Adaptation pathways: two recent papers and implications for maladaptation

In the climate change adaptation literature, pathways thinking seems to be cropping up everywhere. A quick search I did for papers published 2014 onwards threw up 25 distinct case studies engaging with adaptation pathways-speak, with examples ranging from 'priming' multiple stakeholders to find transformational solutions to climatic risks in Indonesia (Butler et al., 2016), to ethnographic research examining pathways of past adaptation in Eastern Europe (Campeanu et al., 2014).

This was not the case in the summer of 2013, when I took a break from writing up my PhD thesis to attend the STEPS Summer School on Pathways to Sustainability in Brighton. Bringing together a stimulating mix of PhD students in varying stages of their research, the summer school first introduced me to pathways thinking. Or the STEPS Pathways Approach.

The Rivers of Life exercise at the STEPS Summer School where we charted our personal pathways (complete with obstacles, leaps forward, histories, and aspirations).

That exposure shaped a key part of my thesis and I went on to write about conceptualising household responses to climate variability and change as intersecting and internally messy pathways. More recently, I have been arguing for examining how past trajectories of development open up or close down the adaptation options space available to people, hinging the pathways approach to a justice lens of winner and losers and tradeoffs.

Households facing multiple risks can undertake different response pathways. Source Singh et al. (2016).

But what are adaptation pathways and do they offer anything radical? Two key papers I read recently, offer some insights. 

In his sweeping literature review of four adaptation pathways approaches, Eisenhauer (2016) argues for more robust engagement with the political aspects of adaptation. He argues that meeting the ‘adaptive challenge’ of climate change (described by Karen O'Brien, 2012 as 'addressing the beliefs and world views that contribute to how individuals and groups approach the problem of change') requires rethinking politics within the context of adaptation. He finds that none of the four approaches critically engage with 'antagonistic political relations' — all of them seem to assume that problems can be solved through rational consensus processes, which is often not the case in complex problems riddles with issues of uncertainty. Second, he emphasises that none of the approaches forefront challenges posed by intersectionality and relational political ecologies.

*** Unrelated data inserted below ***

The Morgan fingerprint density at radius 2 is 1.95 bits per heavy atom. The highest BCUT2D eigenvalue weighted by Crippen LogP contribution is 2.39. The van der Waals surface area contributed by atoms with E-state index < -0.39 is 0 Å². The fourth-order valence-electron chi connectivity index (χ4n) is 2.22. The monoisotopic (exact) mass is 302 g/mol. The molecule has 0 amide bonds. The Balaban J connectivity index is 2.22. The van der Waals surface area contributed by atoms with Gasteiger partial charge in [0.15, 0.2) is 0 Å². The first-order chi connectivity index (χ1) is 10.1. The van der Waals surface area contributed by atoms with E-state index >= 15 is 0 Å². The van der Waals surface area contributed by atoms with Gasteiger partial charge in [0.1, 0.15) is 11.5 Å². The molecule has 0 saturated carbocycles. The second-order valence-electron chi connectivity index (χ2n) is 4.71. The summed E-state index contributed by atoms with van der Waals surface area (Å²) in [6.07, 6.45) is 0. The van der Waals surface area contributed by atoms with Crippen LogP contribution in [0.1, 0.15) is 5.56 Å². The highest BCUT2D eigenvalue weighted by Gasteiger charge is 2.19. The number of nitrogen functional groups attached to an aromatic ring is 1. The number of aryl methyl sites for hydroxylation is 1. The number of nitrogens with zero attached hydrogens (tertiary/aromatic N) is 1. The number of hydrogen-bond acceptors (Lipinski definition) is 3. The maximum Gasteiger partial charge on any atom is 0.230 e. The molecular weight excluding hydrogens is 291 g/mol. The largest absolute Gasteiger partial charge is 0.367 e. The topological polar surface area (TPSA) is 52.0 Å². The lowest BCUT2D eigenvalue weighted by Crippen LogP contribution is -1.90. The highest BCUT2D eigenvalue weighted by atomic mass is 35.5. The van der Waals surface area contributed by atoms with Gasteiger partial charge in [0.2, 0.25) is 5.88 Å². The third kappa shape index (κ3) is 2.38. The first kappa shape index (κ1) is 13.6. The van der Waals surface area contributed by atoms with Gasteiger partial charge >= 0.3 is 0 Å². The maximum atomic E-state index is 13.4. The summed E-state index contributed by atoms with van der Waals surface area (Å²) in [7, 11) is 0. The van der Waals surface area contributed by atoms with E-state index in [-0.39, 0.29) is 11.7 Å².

The second, empirical paper I read was Fazey et al. (2015) who examine "past adaptation to provide new insights about how future-oriented adaptation path-ways might be approached." They helpfully differentiate between adaptation pathways approaches which map out possible future adaptation option trajectories vs. pathways lenses, defined as "an approach to frame understanding of past change and response dynamics." Importantly, a pathways lens interrogates:
"how and why change and responses may have occurred, the different ways different groups have perceived, responded to or navigated change, contextual issues (e.g. politics, social norms, values) that affect change dynamics and the role of power in shaping change and human agency." p 28
This work is close to a paper I presented last year on using historical trajectories of development to chart adaptation opportunity in fast growing and increasingly unequal countries such as India. Fazey et al. examine adaptive action in four cases: the Solomon Islands, Canada, Romania, and Australia, to suggest past actions have implications for how and at what pace communities transition, what adaptation options are undertaken in the present and available in the future, and the dynamic rubric of social differentiation and power within communities. They go onto suggest that "understanding past change provides inspiration for new and transformative futures".

Contrary to this hopeful tone, colleagues and I have recently argued that "understanding the past provides warnings to not make the same mistakes and jeopardise new and transformative futures". While more ominous in its tone, our way of interrogating historical pathways to diagnose current adaptation inaction and future adaptation options might be the wake up called needed in today's India.

There is a reason why Indian farming is the way it is. Looking back and tracing its development pathways helps us understand the narrow 'adaptation space' we have today. For more read our paper "Tracing back to move ahead: Development pathways that define adaptation futures". [Picture taken in Gulbarga, Karnataka]

I leave you with a final, fascinating, if somewhat sombre, quote:
"One of the negative effects of enhanced adaptive capacity or flexibility may therefore be that it reinforces change, which in turn requires more adaptive responses or flexibility, partly explaining acceleration of global change. More transformative forms of adaptation therefore require some ways of stepping off the accelerating treadmill." (Fazey et al. (2015, p 15)
Our paper "Tracing back to move ahead: Development pathways that define adaptation futures" is soon to be published in Climate and Development. Email me at csingh[AT]iihs[DOT]ac[DOT]in for a PDF. Comments/feedback most welcome!


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